‘Election Integrity 2018: What Could Go Wrong?’ is topic at Rice’s Baker Institute Sept. 25

MEDIA ADVISORY

David Ruth
david@rice.edu
713-348-6327

Jeff Falk
jfalk@rice.edu
713-348-6775

‘Election Integrity 2018: What Could Go Wrong?’ is topic at Rice’s Baker Institute Sept. 25

HOUSTON – (Sept. 20, 2018) – Local and national experts will gather at Rice University’s Baker Institute for Public Policy Sept. 25 to address challenges to the changing election environment in the United States and abroad and offer policy responses.

“Election Integrity 2018: What Could Go Wrong?” is co-hosted by the Baker Institute Science and Technology Policy Program and the Ken Kennedy Institute for Information Technology. It is free and open to the public; visit www.bakerinstitute.org/events/1954 to register.

This event is part of the Baker Institute’s 25th anniversary commemorative programs featuring its centers and research.

Who: Panelists Dana DeBeauvoir, Travis County clerk; Joseph Lorenzo Hall,
chief technologist and director of the Internet Architecture Project at the Center for Democracy and Technology; and Dan Wallach, a Baker Institute Rice Faculty Scholar and professor of computer science and of electrical and computer engineering at Rice.

Moshe Vardi, the Karen Ostrum George Distinguished Service Professor in Computational Engineering at Rice and director of the Ken Kennedy Institute, will serve as moderator.

What: A panel discussion titled “Election Integrity 2018: What Could Go Wrong?”

When: Tuesday, Sept. 25, 6:30-8 p.m. A reception will be held at 6.

Where: Rice University, James A. Baker III Hall, Kelly International Conference Facility, 6100 Main St.

In 2016, the world learned about cyberattacks and other election interference launched by foreign governments. Since then, the U.S. government has declared voting systems to be “critical infrastructure” and has allocated $380 million to help prepare for future elections. However, many voters in the U.S. will continue casting ballots using obsolete voting technologies with known vulnerabilities, according to event organizers. Voters must also contend with propaganda campaigns and other fraudulent attempts to sway public opinion, organizers said.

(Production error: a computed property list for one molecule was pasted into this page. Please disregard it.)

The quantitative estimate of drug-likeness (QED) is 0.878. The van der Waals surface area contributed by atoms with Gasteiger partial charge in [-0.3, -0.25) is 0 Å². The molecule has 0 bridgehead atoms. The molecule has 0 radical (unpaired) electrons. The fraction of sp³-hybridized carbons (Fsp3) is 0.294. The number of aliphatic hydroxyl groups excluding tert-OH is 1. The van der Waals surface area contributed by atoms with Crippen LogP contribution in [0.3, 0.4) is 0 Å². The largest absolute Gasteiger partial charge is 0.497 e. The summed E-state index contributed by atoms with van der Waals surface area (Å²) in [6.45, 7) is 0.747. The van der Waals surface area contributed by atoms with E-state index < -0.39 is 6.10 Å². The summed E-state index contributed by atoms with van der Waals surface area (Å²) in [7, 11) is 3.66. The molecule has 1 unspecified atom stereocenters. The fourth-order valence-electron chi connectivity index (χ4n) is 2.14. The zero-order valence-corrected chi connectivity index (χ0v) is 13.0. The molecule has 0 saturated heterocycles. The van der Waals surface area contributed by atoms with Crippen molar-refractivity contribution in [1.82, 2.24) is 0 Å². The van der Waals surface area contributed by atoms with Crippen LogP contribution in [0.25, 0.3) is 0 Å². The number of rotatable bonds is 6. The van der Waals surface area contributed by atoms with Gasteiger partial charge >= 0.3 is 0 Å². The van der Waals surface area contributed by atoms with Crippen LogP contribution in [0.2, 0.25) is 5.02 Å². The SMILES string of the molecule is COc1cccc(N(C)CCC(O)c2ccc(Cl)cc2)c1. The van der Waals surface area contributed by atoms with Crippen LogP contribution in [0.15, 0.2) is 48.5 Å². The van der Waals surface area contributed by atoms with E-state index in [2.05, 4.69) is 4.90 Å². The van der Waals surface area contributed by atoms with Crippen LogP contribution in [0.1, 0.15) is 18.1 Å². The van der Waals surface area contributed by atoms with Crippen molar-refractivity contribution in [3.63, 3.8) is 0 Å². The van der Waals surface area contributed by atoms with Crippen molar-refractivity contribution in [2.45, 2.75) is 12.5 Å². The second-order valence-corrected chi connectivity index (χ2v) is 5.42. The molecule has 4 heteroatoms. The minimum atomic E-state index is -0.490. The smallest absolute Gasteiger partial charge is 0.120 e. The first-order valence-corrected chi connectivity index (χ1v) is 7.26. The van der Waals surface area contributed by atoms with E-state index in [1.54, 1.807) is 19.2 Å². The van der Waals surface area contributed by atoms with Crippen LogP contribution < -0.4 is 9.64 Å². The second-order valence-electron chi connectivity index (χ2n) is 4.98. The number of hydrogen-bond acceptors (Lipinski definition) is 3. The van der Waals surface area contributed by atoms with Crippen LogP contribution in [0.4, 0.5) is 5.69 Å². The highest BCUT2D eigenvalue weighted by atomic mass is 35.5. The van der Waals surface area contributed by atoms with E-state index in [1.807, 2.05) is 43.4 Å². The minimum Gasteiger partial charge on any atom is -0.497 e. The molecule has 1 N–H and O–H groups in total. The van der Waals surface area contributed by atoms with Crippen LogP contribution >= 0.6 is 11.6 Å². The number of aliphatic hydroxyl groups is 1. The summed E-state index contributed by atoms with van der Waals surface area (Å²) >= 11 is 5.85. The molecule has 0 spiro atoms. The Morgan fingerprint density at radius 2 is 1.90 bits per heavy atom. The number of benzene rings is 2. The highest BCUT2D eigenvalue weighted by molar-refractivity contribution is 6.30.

A live webcast will be available at the event page, www.bakerinstitute.org/events/1954.

Members of the news media who want to attend should RSVP to Jeff Falk, associate director of national media relations at Rice, at jfalk@rice.edu or 713-348-6775.

For a map of Rice University’s campus with parking information, go to www.rice.edu/maps. Media should park in the Central Campus Garage (underground).

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Founded in 1993, Rice University’s Baker Institute ranks among the top three university-affiliated think tanks in the world. As a premier nonpartisan think tank, the institute conducts research on domestic and foreign policy issues with the goal of bridging the gap between the theory and practice of public policy. The institute’s strong track record of achievement reflects the work of its endowed fellows, Rice University faculty scholars and staff, coupled with its outreach to the Rice student body through fellow-taught classes — including a public policy course — and student leadership and internship programs. Learn more about the institute at www.bakerinstitute.org or on the institute’s blog, http://blogs.chron.com/bakerblog.

About Jeff Falk

Jeff Falk is associate director of national media relations in Rice University's Office of Public Affairs.